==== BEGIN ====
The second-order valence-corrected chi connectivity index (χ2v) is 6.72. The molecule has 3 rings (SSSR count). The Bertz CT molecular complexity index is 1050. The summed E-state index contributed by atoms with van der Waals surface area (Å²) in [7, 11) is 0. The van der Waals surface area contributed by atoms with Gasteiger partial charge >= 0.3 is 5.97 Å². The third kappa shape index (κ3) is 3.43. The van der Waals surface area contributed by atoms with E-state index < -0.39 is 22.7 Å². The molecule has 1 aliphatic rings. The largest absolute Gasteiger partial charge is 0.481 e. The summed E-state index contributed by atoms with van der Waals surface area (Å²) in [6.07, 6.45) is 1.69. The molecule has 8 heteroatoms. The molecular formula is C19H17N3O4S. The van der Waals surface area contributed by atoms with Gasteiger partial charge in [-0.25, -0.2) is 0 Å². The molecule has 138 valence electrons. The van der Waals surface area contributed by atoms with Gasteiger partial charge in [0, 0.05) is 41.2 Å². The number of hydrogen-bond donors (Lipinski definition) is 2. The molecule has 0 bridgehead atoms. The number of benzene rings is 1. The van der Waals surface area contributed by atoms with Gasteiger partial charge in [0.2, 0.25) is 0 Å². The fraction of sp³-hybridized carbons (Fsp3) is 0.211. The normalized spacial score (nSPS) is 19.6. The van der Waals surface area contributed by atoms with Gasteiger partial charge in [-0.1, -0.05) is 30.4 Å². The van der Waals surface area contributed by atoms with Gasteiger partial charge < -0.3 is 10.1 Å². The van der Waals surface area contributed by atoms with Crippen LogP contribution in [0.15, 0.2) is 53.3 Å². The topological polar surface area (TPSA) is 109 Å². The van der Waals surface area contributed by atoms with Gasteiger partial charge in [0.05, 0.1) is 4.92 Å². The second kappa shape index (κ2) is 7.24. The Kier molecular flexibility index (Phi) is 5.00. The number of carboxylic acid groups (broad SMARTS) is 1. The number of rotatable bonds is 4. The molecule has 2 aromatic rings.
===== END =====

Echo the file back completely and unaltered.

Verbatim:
The second-order valence-corrected chi connectivity index (χ2v) is 6.72. The molecule has 3 rings (SSSR count). The Bertz CT molecular complexity index is 1050. The summed E-state index contributed by atoms with van der Waals surface area (Å²) in [7, 11) is 0. The van der Waals surface area contributed by atoms with Gasteiger partial charge >= 0.3 is 5.97 Å². The third kappa shape index (κ3) is 3.43. The van der Waals surface area contributed by atoms with E-state index < -0.39 is 22.7 Å². The molecule has 1 aliphatic rings. The largest absolute Gasteiger partial charge is 0.481 e. The summed E-state index contributed by atoms with van der Waals surface area (Å²) in [6.07, 6.45) is 1.69. The molecule has 8 heteroatoms. The molecular formula is C19H17N3O4S. The van der Waals surface area contributed by atoms with Gasteiger partial charge in [-0.25, -0.2) is 0 Å². The molecule has 138 valence electrons. The van der Waals surface area contributed by atoms with Gasteiger partial charge in [0, 0.05) is 41.2 Å². The number of hydrogen-bond donors (Lipinski definition) is 2. The molecule has 0 bridgehead atoms. The number of benzene rings is 1. The van der Waals surface area contributed by atoms with Gasteiger partial charge in [0.2, 0.25) is 0 Å². The fraction of sp³-hybridized carbons (Fsp3) is 0.211. The normalized spacial score (nSPS) is 19.6. The van der Waals surface area contributed by atoms with Gasteiger partial charge in [-0.1, -0.05) is 30.4 Å². The van der Waals surface area contributed by atoms with Gasteiger partial charge < -0.3 is 10.1 Å². The van der Waals surface area contributed by atoms with Crippen LogP contribution in [0.15, 0.2) is 53.3 Å². The topological polar surface area (TPSA) is 109 Å². The van der Waals surface area contributed by atoms with Gasteiger partial charge in [0.05, 0.1) is 4.92 Å². The second kappa shape index (κ2) is 7.24. The Kier molecular flexibility index (Phi) is 5.00. The number of carboxylic acid groups (broad SMARTS) is 1. The number of rotatable bonds is 4. The molecule has 2 aromatic rings.